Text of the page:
11. I'll admit it - I love swag! It's not really about what I take, so much as the fun of looking through it all, and adding something of my own. I've seen a lot of good points made on this thread. Most of them I agree with, but not all. The saddest thing to me is the possibility of discouraging new cachers who doing their best to learn our sport both correctly and honorably. With just 57 caches to my credit, I am very much a newbie. Still, it saddens me to hear people saying they thought they were doing really well, and now are afraid they are blowing it completely. If this sport is for only the well-to-do, then that should be made clear up front. ALL of the geocachers I know have limited funds. They do their best to add interesting, cute, clean, and intact swag. Yes, we're supposed to replace what we take with something of equal or greater value, but there are no price tags on swag items, and we have no idea when we begin a search what price range our swag needs to be to trade when we find the cache. I get the cell phone concept. Of couse, I would leave it there if I didn't have any expensive item in my cahching bag - and I definitely wouldn't. But I have yet to come across anything anywhere near that value, and hope I never will. I think part of the problem is the difference between what interests a 7 year old and what interests a 70 year old.his sport is for the very young, the not so young, the young at heart, and those who feel old but insist on going out and having fun anyway. Isn't there room for all of us? If you're adding a geo-coin or more mature interest item, then try to leave something other than a sea shell or a McDonald's toy. One of my favorite pieces of swag I've picked up is a rock that would have interest only to a rock hound, but then a favroite uncle was a rock hound and that rock reminds me of him. Often it's all in the eye of the beholder. I've found I can have as much fun placing three cute items in a nearly empty cache and taking nothing as I do when I'm able to trade for something really cool-to-me, such as a geo-coin or patch. It's the hunt and the find that are the real treasure. I have placed my first cache, and don't mind at all going back and replenishing the swag every so often. I think I spent about $20 filling it the first time, and was able to include a few really nice items along with the toys for the kids. For me, beefing it up a bit is just part of the fun of "owning" a cache.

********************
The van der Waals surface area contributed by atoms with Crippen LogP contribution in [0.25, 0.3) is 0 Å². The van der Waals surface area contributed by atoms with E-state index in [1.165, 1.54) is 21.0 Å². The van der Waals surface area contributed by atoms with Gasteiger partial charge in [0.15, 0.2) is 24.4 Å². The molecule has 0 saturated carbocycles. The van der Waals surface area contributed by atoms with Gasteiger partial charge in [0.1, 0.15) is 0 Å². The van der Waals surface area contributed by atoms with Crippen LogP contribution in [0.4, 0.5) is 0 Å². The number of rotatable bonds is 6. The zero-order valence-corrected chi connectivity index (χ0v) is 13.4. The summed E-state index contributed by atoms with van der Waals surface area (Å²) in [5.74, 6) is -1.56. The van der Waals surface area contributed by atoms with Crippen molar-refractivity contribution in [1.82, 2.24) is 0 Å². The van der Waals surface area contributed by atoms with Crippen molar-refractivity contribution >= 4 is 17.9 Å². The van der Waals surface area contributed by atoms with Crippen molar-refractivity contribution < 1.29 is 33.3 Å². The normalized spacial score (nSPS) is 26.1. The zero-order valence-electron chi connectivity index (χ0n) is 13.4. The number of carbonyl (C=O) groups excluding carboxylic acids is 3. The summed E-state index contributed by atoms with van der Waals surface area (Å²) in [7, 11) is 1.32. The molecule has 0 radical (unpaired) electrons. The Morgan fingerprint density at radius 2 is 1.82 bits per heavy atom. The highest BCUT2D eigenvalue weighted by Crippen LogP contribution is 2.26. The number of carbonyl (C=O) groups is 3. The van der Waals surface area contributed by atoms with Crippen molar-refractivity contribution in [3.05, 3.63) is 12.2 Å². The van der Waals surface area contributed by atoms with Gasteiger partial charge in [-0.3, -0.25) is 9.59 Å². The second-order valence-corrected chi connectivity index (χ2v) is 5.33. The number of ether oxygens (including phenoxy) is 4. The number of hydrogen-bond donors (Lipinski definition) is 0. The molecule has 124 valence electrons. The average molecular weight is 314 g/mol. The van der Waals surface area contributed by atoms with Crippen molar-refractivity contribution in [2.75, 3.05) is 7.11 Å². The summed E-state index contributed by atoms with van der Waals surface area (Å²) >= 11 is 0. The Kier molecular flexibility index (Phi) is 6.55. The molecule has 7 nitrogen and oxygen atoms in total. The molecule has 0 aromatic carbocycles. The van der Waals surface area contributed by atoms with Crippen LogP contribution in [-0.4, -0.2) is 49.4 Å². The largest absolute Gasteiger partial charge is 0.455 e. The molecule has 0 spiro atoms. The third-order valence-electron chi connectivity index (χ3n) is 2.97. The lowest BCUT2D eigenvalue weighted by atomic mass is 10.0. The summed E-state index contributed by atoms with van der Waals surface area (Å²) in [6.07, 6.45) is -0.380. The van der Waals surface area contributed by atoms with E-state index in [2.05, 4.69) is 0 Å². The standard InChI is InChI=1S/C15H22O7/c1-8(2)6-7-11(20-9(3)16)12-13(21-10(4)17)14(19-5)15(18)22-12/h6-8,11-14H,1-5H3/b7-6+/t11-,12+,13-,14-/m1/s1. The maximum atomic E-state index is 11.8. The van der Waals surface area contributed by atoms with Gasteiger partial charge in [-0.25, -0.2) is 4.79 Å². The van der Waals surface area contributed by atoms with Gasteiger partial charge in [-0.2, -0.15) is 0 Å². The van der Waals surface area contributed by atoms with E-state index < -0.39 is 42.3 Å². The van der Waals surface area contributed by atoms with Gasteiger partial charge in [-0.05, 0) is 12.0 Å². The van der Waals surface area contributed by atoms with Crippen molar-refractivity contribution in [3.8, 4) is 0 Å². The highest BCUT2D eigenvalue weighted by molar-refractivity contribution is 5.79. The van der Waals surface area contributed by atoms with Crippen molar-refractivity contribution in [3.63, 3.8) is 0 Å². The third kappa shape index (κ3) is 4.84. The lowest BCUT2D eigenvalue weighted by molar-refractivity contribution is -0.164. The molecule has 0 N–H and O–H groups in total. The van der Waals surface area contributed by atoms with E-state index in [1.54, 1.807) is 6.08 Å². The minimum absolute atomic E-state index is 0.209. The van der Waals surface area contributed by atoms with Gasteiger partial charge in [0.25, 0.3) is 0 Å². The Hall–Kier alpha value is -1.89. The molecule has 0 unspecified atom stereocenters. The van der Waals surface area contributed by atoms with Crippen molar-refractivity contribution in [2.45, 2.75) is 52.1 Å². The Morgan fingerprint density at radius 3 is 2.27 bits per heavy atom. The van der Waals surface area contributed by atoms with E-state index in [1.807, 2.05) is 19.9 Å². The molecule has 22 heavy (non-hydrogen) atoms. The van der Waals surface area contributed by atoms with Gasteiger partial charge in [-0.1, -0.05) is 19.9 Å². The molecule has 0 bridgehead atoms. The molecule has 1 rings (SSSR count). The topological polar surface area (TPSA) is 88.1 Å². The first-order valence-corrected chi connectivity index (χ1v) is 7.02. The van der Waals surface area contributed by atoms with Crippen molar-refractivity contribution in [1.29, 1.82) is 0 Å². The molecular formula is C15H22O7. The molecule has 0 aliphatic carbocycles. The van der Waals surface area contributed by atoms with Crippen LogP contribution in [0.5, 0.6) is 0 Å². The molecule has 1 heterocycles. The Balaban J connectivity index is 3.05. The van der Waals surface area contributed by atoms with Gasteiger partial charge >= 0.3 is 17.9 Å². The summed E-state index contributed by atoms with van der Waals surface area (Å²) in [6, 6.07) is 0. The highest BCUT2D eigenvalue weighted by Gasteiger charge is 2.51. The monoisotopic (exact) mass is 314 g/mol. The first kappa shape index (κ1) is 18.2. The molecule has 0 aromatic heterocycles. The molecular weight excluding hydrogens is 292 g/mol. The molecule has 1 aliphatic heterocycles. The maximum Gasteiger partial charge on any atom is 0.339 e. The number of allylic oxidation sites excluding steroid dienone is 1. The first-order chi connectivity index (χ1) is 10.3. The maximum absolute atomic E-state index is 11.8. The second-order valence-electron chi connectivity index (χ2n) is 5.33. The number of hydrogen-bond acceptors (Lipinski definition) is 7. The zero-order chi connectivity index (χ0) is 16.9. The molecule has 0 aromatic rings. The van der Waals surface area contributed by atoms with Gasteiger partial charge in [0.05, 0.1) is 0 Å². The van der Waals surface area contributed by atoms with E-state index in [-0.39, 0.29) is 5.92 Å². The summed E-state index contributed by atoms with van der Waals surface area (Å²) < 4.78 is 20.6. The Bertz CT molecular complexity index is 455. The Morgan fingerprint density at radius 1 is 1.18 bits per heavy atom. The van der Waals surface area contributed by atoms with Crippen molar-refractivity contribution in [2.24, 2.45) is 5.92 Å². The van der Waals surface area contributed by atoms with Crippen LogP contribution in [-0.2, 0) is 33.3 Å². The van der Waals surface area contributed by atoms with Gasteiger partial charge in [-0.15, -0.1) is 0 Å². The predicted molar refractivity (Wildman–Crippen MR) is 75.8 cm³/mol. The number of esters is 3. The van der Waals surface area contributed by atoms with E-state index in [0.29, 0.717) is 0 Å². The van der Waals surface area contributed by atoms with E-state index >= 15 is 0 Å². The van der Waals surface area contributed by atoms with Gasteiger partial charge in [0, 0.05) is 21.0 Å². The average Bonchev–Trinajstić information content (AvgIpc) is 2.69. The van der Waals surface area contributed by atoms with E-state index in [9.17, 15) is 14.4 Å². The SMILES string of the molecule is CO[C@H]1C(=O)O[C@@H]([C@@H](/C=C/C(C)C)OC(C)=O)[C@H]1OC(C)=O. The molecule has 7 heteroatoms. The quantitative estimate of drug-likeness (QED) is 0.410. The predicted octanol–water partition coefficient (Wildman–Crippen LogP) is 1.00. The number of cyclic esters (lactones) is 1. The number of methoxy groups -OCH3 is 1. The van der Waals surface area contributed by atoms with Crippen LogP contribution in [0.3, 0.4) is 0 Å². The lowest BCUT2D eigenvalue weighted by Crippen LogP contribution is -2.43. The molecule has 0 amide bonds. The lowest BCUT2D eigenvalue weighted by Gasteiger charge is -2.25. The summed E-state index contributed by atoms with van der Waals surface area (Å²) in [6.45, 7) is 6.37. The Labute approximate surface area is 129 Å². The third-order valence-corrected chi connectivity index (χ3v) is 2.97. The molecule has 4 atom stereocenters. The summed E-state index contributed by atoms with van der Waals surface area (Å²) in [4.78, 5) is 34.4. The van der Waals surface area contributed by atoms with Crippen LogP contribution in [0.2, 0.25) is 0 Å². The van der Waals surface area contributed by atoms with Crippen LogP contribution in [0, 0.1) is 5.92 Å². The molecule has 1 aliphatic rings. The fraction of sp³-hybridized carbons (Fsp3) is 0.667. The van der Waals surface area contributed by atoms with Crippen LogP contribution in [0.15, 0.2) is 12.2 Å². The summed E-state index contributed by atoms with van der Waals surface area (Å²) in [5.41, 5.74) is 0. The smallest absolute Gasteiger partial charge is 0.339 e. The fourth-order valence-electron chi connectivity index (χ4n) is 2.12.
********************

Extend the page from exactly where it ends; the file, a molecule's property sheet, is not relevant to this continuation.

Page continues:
12. My adult son and I have been caching for about six months now, so we're still very much newbies. We've taken a few of our Girl Scouts caching a couple of times. Today we hit 21 "old" caches (plus one more because we just couldn't stand not to look for at least one for ourselves). We do see logs that say people have looked up this cache they found long ago. It doesn't feel right to log them as finds - because you can only truly find each cache once. However, does the cache owner want to know we liked their cache well enough to revisit it? I think I'd like to know that if it were mine. The caches don't need mantenance, so that is not the right choice. How do we log these visits? Or do we at all? Oviously, our Girl Scouts will all be signing the log when they find it, and we plan to open an account as a troop. Thanks for any help! Abw On The Loose - mom half of Team Barn Owls